It’s that time.

Well, I’m at that time in the semester where I’ve decided that I don’t know how to teach, I’m messing my students up and I’ve done everything wrong. In my decade of teaching, I’ve never had a semester where I didn’t feel this way at this point, so that’s a good thing to remember. I got some fairly amazing papers for the Beyonce assignment (which I didn’t teach particularly well, for reasons I’ll describe later) but nobody remembered how to cite or really quote properly. This is probably because citation is approximately the least interesting thing in the world to me– I’m more focused on the students’ ideas (also their interaction with other ideas, yes) but I am still somewhat nervous about it, especially since my class getting assessed at the college-wide (or even CUNY-wide?) level, which I’m not really in the mood for, as I’m just figuring things out.

Here is where the Beyonce assignment fell a bit short: there were too many options. Honestly, I should’ve said: essay or video essay. There are plenty of genres to choose from with those limitations, but I kind of said “hey man, you can do anything.” In this case, I had students drawing pictures and writing about them. This COULD have been fine, but the students who chose to do that did not pay much attention to the explanation of what an artist statement is– that is, many of them didn’t refer to their own artwork in the artist statement at all, which means I have to have them all rewrite their artists’ statements. Honestly, the students for whom this was a problem were the students who were already looking for the easiest way out. But the way I structured the assignment, I had half of the class doing “creative work,” and the other half doing essays. This was a bad divide, and it split my attention in a way that wasn’t productive. That said, I had some great work, especially from some surprising students who seemed to really thrive on writing about music, and who hadn’t been doing too well before. See: https://www.youtube.com/watch?v=lGUtfrrlIuE&feature=youtu.be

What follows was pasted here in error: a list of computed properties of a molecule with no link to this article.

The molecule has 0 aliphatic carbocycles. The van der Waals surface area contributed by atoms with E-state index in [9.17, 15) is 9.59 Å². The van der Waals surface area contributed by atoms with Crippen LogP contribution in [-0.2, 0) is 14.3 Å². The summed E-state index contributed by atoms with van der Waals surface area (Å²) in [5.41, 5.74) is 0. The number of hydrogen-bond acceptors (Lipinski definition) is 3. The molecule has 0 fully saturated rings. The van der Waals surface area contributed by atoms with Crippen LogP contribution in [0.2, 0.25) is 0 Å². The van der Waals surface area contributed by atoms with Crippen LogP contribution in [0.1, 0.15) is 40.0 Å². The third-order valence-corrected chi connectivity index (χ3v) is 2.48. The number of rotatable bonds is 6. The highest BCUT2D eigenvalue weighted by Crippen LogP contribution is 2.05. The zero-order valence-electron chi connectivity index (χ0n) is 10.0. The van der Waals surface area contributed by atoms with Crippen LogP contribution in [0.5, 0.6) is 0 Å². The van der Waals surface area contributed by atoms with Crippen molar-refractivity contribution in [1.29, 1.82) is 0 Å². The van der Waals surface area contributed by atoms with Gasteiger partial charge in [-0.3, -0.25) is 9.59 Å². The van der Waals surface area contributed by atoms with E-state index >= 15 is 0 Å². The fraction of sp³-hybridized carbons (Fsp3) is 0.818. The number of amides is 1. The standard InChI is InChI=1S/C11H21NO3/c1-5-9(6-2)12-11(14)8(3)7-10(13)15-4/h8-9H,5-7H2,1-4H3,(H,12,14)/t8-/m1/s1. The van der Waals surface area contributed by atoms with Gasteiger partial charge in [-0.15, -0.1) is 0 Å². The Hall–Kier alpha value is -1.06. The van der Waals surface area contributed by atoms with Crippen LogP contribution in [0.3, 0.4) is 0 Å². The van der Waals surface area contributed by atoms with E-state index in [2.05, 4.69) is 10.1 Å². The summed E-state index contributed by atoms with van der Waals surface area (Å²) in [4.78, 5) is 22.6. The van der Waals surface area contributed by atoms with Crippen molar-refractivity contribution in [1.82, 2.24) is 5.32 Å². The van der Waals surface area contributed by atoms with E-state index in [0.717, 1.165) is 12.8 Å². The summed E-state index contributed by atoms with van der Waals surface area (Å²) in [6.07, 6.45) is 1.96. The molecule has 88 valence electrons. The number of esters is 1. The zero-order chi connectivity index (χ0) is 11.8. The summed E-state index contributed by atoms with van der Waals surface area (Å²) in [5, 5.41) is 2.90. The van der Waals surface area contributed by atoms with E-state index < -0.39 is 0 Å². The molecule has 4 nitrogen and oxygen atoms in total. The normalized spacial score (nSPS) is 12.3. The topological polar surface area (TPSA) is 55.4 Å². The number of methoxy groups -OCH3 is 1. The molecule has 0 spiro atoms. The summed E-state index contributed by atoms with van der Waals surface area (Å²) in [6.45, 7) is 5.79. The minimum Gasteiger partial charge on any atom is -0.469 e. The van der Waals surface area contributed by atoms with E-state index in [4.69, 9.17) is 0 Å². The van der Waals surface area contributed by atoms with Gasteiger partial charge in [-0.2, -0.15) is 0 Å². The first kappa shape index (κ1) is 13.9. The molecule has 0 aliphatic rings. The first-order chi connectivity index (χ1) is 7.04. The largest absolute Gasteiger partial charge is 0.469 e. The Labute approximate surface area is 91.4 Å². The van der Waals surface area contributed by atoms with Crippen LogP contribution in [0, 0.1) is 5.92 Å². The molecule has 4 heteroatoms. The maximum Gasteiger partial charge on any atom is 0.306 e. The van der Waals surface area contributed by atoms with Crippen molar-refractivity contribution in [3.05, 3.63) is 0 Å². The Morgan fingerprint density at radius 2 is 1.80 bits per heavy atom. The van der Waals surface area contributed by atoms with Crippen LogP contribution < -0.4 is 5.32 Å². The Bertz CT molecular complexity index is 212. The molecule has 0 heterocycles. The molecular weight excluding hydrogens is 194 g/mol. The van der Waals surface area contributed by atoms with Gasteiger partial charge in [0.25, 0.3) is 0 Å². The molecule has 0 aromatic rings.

One thing I really want to focus on in my teaching going forward is research– research all the way through. Mini- research projects in class (students research and present on grammar/ syntax issues; students research little side mentions in the things they read and watch. In my 1101, it turned out none of them had heard of Abu Ghraib) and also big research on issues they are curious about. I’m not good enough at teaching research yet. The community problems unit has been a good start, because the students are engaged with these particular issues: gentrification, homelessness, etc… Sometimes I overhear a “you won’t believe what I just found!” And that’s what I want. Excitement about information!

My 1101, by the way, is kind of stuck. I have been giving them reading quizzes, something I never do, and I think that’s kind of messed with the class culture, to be honest. This is something I struggle with because also– I want them to read, and if I don’t quiz them, they often just… don’t. They’re just really quiet and it’s hard to get them to engage. None of my regular tricks work!

 

6 thoughts on “It’s that time.

  1. Jackie Blain

    Ah yes. The “I don’t know how to teach” moment. As I said in my post, I hit the same wall at pretty much the same time. I’m now just trying not to screw up the 1101 class too badly… which brings me to the “why are our 1101’s this term so quiet?” problem. I feel like we need to have a serious discussion in the PD about the differences between 1101 students (especially first-term-in-CT ones) and the 1121 students.

    1. Robert Lestón

      Jackie, as you know, there’s a significant distinction between Comp 1 and Comp 2, and one of the things we are and need to focus on, as a college, department, and program, is getting helping those students transition. This is one of the reasons that Lauri believes in us, that we can help to make this shift, but there’s no doubt it’s a big challenge, and easier to deal with in other classes.